Visit our Photo Albums!

Saturday, March 21, 2009

Musher Get-A-Way

Slushy snowshoe prints

Gazing into the woods

One of the rare white pines on the parcel, just a baby

Down the trail

Off Irish Creek Road, looking toward the Swamp River Valley and Canada beyond

From the Arrowhead Trail Lake Superior can be seen

Beauty of ice

Gorgeous day on the shore of Lake Superior

Do something in the winter without the sled dogs? As folks in Minnesota say, "You Betcha!". I needed to get away and relax for a day without the dogs. Of course, I love being with my sled dogs. At the same time, it's important to rejuvenate myself, clear my head and spend some time alone in the kind of peace and solitude one can only find in the wilderness without the otherwise welcome demands put upon me by being in the company of my magnificent sled dogs; just for a day.

Having a parcel of land off the Arrowhead Trail north of Grand Marais, MN that will someday be the site of the Points Unknown; Dog-Based Adventure' Educational Center and B&B, I wanted to spend some time scouting by snowshoe to continue my search for the perfect building site. It will be a very long process and with the current economy, may take an extra couple of years than originally planned, however it is a dream that will become a reality.

It was a gorgeous day with blue skies and big fluffy clouds floating overhead. Before heading up the Arrowhead Trail, I stopped at a very quaint little store just before the Arrowhead turn-off on Highway 61. The Chicago Bay Marketplace just opened within the past couple of years and I discovered it for the first time last year. Sandwiches, bread, pastries and other homemade delicacies can be found here, along with a wide variety of organic and non organic grocery items. It is an inconspicuous little store, not quickly catching the eye of the passing tourists. The owner told me that the locals are keeping her very busy, much busier than she had even would have imagined. I had a homemade ham and Swiss sandwich, a glass of milk and a brownie to go. This would give me quite enough energy for my afternoon snowshoe.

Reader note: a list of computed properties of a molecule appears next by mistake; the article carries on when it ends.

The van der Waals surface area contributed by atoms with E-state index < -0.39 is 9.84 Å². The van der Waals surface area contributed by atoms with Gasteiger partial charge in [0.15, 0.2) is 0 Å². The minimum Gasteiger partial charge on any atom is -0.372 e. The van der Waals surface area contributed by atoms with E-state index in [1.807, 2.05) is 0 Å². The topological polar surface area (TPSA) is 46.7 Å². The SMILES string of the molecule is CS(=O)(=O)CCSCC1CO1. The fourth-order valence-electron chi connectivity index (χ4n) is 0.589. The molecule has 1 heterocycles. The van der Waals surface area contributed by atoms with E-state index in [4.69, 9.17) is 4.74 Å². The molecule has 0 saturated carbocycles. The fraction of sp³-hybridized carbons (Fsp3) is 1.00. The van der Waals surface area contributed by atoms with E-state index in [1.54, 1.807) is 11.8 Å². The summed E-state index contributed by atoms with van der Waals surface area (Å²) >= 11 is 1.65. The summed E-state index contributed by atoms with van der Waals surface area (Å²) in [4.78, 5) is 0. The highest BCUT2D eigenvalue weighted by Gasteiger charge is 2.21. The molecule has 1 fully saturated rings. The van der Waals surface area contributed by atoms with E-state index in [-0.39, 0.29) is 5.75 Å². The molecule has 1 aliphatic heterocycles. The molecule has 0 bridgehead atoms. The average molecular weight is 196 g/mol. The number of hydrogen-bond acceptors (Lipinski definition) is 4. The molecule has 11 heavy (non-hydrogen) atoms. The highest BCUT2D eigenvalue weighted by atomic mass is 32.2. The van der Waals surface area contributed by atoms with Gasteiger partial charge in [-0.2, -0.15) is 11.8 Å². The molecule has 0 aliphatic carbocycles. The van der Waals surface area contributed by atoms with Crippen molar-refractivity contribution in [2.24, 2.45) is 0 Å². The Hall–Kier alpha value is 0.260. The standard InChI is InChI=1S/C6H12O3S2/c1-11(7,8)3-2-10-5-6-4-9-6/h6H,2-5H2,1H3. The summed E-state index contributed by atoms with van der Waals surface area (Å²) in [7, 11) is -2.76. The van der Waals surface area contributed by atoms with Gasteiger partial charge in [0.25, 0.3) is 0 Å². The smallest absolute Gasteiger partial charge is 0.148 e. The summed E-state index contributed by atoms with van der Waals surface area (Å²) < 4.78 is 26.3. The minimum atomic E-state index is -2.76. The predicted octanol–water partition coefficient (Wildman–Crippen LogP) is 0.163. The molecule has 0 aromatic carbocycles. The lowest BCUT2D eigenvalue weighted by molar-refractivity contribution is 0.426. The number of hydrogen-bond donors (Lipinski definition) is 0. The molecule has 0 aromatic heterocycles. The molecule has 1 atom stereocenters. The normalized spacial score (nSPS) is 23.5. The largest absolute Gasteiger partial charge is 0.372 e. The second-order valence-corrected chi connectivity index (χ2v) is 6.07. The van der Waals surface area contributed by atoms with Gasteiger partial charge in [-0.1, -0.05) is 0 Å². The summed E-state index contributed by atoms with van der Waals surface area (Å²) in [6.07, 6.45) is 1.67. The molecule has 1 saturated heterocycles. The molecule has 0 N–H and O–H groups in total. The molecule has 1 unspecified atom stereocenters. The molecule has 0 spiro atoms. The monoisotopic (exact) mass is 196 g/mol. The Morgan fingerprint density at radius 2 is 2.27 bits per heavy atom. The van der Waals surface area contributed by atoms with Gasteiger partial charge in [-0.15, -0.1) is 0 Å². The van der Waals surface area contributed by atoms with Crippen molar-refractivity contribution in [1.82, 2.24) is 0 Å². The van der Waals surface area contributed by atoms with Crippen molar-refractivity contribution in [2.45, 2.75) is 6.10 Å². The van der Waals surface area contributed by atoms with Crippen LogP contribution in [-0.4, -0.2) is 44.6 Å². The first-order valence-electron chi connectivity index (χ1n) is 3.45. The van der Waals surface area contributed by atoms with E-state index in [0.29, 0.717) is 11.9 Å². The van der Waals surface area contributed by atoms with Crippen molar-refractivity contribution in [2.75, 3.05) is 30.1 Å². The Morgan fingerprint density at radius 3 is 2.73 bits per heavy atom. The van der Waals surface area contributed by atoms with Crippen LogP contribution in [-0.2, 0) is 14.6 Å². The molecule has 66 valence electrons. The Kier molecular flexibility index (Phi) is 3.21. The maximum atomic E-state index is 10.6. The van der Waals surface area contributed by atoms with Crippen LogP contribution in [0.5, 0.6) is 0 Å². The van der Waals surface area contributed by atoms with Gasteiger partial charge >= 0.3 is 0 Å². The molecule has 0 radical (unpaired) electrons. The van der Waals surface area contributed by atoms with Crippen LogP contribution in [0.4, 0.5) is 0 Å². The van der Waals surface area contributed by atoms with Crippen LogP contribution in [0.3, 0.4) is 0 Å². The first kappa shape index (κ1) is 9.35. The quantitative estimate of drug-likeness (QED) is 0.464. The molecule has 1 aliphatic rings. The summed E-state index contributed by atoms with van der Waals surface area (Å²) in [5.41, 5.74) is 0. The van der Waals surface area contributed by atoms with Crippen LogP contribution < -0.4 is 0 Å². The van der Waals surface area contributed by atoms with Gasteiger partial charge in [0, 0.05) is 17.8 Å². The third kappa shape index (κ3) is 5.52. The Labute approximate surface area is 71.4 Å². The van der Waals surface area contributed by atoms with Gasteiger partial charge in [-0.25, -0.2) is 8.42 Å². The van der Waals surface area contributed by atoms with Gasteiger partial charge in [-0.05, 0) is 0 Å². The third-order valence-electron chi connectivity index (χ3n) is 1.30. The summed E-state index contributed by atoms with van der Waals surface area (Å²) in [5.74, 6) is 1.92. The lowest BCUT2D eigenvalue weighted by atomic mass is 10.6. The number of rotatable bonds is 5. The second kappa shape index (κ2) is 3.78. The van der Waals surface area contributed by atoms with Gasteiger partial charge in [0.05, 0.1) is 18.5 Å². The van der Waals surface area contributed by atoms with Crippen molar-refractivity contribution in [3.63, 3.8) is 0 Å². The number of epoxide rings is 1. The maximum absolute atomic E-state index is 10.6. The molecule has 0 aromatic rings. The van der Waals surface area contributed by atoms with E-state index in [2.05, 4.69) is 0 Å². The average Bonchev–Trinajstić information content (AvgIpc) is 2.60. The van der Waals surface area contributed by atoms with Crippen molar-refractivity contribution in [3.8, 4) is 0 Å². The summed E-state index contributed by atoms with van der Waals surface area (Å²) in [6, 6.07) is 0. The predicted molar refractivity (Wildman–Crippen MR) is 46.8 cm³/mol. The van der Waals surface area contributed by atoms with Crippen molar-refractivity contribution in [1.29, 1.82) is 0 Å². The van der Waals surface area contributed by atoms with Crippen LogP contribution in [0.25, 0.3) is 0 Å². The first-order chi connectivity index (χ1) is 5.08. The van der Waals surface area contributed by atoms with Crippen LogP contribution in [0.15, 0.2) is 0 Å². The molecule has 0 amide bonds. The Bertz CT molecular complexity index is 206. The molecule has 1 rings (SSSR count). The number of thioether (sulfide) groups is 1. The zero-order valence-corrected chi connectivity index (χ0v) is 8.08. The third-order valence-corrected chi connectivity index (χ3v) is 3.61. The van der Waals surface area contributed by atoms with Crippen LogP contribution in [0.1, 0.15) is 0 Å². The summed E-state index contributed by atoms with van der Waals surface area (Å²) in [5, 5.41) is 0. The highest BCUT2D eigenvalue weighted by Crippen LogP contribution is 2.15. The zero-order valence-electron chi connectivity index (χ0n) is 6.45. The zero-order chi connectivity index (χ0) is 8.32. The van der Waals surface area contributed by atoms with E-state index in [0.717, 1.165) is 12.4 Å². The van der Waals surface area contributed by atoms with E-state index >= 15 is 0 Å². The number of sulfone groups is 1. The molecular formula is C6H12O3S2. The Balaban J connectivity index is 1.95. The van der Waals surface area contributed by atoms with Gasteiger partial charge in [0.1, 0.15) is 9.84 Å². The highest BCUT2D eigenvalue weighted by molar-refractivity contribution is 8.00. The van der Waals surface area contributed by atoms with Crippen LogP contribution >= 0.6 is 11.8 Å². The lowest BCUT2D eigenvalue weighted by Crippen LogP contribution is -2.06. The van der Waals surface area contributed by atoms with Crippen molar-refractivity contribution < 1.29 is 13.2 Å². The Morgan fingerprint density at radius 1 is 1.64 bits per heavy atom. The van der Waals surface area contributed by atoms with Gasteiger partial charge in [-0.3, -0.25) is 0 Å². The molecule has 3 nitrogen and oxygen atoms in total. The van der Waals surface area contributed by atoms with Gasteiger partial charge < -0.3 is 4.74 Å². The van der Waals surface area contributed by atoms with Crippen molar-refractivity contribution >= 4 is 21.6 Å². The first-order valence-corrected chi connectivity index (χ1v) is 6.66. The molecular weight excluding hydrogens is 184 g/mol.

Snowshoeing was hard-going due to the temps having been in the 50s for the past few days. This day was no exception. The snow felt more like slush. I sank in consistently eighteen inches and at times found myself down over two feet but, with the mission at hand, I was happy to be out, spending the day in the woods and letting go of any and all cares. After snowshoeing, I found myself falling fast asleep on the tailgate of my truck as I watched those big fluffy clouds passing by.

Upon my return down Highway 61, I spotted piles of wonderfully blue ice chunks that had come from the recent shoreline breakup of Lake Superior. This made for a beautiful and peaceful rest stop as I snapped photos of my glorious find.

The dogs were happy to see me upon my return. I had only been gone since their breakfast time but they knew I was not on site all day and met me with smiling faces.

My solitary snowshoe adventure happened just in time. The following day, after temps had been in the 50s and then over night things froze up again, I was out on the trail with the dogs and had my foot hyper extend when it slipped off my brake and got sucked under my drag pad. I am not a good patient and fight to sit still with my foot wrapped, elevated and iced as all of my dog yard chores get done for me by the wonderful people around me. My dog sledding season is over as I nurse my very stretched muscles and ligaments back to proper health. Liz, Jon and Don, our Points Unknown musher crew continue to take our guests out on the trails until the deterioration causes those trails to be unsafe for dog sled travel. With temps warming up again into the 40s and rain on the way, I would imagine the dog sledding season will be over for everyone up here on the Gunflint Trail very soon.

No comments:

Post a Comment